The 2009 Estate Pinot Noir packs a full range of flavors. Beginning with the nose one encounters dark red fruits including raspberry and black cherry, complemented by hints of anise spice and an undercurrent of loamy forest floor. The palate delivers cedar, juicy red fruit flavors, and a persistent hint of dark chocolate with a broad richness of even-tempered tannin that stretches into a long finish.
This dynamic wine can be enjoyed alone as an aperitif or matched with a diverse group of dishes such as beef, poultry, pork or grilled salmon, prepared in a variety of culinary styles.
Domaine Carneros Winery
A joint venture between Champagne Taittinger and Kobrand Corporation, partners who are perfectionists in their fields, Domaine Carneros has established itself since its inception in 1987 as one of California's finest producers of premium quality, methode traditionelle sparkling wines. The inspiration for Domaine Carneros belongs to Champagne Taittinger; the first glimmerings of the concept were shaped in the mind of Claude Taittinger in 1947. The 138 acre estate is situated in the Carneros appellation of Northern California, a 36,900 acre viticultural area which straddles the border between the Napa and Sonoma counties at their southern extremity. The estate's vineyards extend up a slope rising to a crest overlooking San Francisco and San Pablo Bay, with an elevation of 120 to 260 feet above sea level.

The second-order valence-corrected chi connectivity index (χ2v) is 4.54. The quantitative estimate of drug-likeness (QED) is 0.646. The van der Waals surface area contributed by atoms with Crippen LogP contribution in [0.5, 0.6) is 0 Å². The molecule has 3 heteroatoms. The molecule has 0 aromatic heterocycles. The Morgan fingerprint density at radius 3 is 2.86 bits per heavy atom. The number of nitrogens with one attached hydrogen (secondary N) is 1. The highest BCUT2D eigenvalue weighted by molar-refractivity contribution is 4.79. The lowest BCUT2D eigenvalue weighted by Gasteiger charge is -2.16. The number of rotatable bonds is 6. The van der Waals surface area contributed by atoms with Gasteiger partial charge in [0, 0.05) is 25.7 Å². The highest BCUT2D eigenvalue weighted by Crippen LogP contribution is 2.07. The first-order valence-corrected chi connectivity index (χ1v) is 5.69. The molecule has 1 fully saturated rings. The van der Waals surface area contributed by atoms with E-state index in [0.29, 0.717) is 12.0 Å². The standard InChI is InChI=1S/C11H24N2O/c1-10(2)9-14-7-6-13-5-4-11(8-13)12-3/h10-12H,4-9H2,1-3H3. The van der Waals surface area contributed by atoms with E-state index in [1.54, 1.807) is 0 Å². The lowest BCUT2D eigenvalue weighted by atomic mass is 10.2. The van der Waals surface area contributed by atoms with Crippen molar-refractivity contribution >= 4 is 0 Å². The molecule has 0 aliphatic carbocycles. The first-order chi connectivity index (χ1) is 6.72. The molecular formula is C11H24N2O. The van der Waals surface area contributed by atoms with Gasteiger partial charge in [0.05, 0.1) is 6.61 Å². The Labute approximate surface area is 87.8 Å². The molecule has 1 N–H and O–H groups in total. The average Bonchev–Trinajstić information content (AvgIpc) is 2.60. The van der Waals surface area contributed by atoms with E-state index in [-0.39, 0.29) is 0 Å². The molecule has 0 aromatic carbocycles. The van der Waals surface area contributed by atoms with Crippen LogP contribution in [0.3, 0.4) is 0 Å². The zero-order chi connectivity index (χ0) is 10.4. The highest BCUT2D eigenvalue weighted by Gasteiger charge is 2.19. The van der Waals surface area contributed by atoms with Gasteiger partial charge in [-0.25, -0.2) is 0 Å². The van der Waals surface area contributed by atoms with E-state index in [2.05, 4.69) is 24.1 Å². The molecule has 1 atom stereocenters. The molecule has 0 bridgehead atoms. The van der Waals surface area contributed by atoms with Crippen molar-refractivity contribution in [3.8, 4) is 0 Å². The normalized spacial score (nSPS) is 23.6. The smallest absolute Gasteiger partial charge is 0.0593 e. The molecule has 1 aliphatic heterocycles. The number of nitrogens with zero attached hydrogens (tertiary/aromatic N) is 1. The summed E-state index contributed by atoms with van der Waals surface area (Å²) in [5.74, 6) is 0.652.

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Technically a part of Napa Valley, the Carneros region straddles both Sonoma & Napa counties. It's the Napa region closest to the San Francisco peninsula and the San Pablo Bay, which is instrumental in controlling the climate of the area. The winds from the San Pablo bay create a cool weather pattern ideal for growing Chardonnay and Pinot Noir.
Both Chardonnay and Pinot Noir from Carneros are delicate, yet complex, with firm structure and acidity. And while the pair are the most popular varieties of the region, some winemakers have branched out, particularly with Syrah. The cool climate Syrah of Carneros is well structured and stylistically similar to Syrah from the Northern Rhone, though often fuller-bodied.
It's not rare to see a wine's country of origin listed as "California." A country into itself in the wine world, California makes enough varieties and styles to match many European wine countries. It produces a diverse range of wines that span the quality spectrum.
The most famous of the California wine regions is Napa Valley, and these wines are certainly outstanding – but it's not as broad and diverse as its larger neighbor, Sonoma County. Down south, Santa Barbara's Santa Maria Valley is well-known for its Rhône blends, as well as cool-climate varieties like Pinot and Chardonnay. The Central Coast, the largest California AVA, has many different microclimates that lead to a wide range of wines with many sub-AVAs.
Most wine ranges from 10-16% alcohol by volume. Some varietals tend to have higher (for example Zinfandel and Cabernet Sauvignon) or lower alcohol levels (Pinot Noir and many white varietals), but there is always some variation from producer to producer. Some wine falls outside of this range, for instance Port weighs in closer to 20%, while Muscat and Riesling are usually a bit below 10%.
Wine Style Guide
Light & Fruity
Red wines that are more fruit-forward and lighter in tannin and body.
Smooth & Supple
Medium bodied reds that go down easy, with smooth tannins and supple fruit.
Earthy & Spicy
Wines where earthy and/or spicy dominate the flavors – typically medium to full body.
Big & Bold
Full bodied wines that have concentrated fruit and are higher in alcohol and/or tannins. Some need age.